Helping Our Kids Identify and Understand Their Emotions
Teaching our kids to name their feelings is such an important skill.
The last few days I have been in Texas visiting my sister and nephew. He is so much fun and full of energy, but like many preschoolers, he struggles to understand his emotions.
Using colors to express emotions is a great tool!
Because kids learn their colors at such an early age, you can match the color with the emotion. So, we got out the paintbrushes and let him paint red, blue, and yellow on a paper plate.
Helping kids understand mad, sad, and glad is a great place to start. So, we wrote the word, mad, on the red paper plate. You can also use the word, angry. We wrote sad on the blue paper plate, and my sister liked happy instead of glad, but either word will work on the yellow paper plate.
My sister hung these colored plates on a wall so her son can tap the plate that matches how he is feeling. Helping him learn to name the emotion is the beginning of helping him learn how to manage his emotions in a healthy way.
Let me share with you another tool called Name That Feeling that we learned from my kid’s counselor; this one is great for elementary aged kids.
The counselor used paint cards from Lowes that have 3 color shades. We chose red to represent the emotion anger. The counselor helped the boys come up with a word for the light red when they are slightly angry (annoyed), for the middle red (mad), and then for the darkest red (enraged or charged).
Each word would get more intense as the colors get deeper shades.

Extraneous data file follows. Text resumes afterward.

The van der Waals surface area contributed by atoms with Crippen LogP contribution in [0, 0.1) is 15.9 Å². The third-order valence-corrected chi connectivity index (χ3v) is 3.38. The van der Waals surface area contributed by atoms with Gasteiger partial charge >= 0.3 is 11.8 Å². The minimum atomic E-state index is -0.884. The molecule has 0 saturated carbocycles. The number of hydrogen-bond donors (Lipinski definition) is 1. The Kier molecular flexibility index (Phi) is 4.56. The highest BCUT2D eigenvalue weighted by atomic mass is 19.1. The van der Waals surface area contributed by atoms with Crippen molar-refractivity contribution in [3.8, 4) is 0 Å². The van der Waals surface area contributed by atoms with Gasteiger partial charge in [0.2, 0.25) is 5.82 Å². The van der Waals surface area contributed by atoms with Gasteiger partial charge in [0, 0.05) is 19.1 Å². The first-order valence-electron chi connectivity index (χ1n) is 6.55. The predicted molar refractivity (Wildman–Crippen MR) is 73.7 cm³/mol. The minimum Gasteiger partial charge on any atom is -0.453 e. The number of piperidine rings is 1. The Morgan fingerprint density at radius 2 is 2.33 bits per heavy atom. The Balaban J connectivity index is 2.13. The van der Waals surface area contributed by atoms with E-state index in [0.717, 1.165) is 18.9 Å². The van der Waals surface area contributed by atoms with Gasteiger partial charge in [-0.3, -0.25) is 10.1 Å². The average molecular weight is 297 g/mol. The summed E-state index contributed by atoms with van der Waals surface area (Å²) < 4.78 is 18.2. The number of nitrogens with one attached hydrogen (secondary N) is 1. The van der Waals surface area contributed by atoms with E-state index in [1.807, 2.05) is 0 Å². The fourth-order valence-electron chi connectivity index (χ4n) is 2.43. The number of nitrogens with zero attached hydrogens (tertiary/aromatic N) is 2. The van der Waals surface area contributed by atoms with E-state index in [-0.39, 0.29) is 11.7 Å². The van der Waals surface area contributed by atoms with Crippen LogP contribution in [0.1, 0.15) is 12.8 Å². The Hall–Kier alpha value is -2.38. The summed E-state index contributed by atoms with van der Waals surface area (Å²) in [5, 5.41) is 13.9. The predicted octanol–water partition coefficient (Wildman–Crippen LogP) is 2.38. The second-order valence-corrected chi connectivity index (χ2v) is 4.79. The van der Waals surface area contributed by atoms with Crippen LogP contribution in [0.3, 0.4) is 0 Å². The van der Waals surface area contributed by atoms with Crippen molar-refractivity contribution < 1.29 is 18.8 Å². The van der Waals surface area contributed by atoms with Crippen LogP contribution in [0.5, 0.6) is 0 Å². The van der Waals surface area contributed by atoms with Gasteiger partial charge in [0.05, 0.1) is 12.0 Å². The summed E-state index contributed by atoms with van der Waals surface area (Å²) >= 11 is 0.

By having the kids pick the word, you are giving them ways to describe how they are feeling. So instead of saying, I am angry. They could share a word that shows the level of anger. I feel deep red right now; I am charged or enraged. I believe this tool will help increase the emotional literacy of you and your kids.
As you can see in the picture, we chose yellow for happy and blue for sadness. I recommend letting your child pick the color for their emotions and then help them select words for each shade. Then, instead of asking, “Are you sad?” You can ask, “What shade of blue are you?”
Understanding the depth to what they are feeling as well as offering them comfort are some of the greatest gifts you can give your child.
Praying these tools help you and your family as we teach our kids to identify and understand their emotions.
Note: If you want to hear more about this, you can listen to an episode on my Depth Podcast where my sons and I talk about Family and Feelings. Click on Depth Podcast Episode 26.
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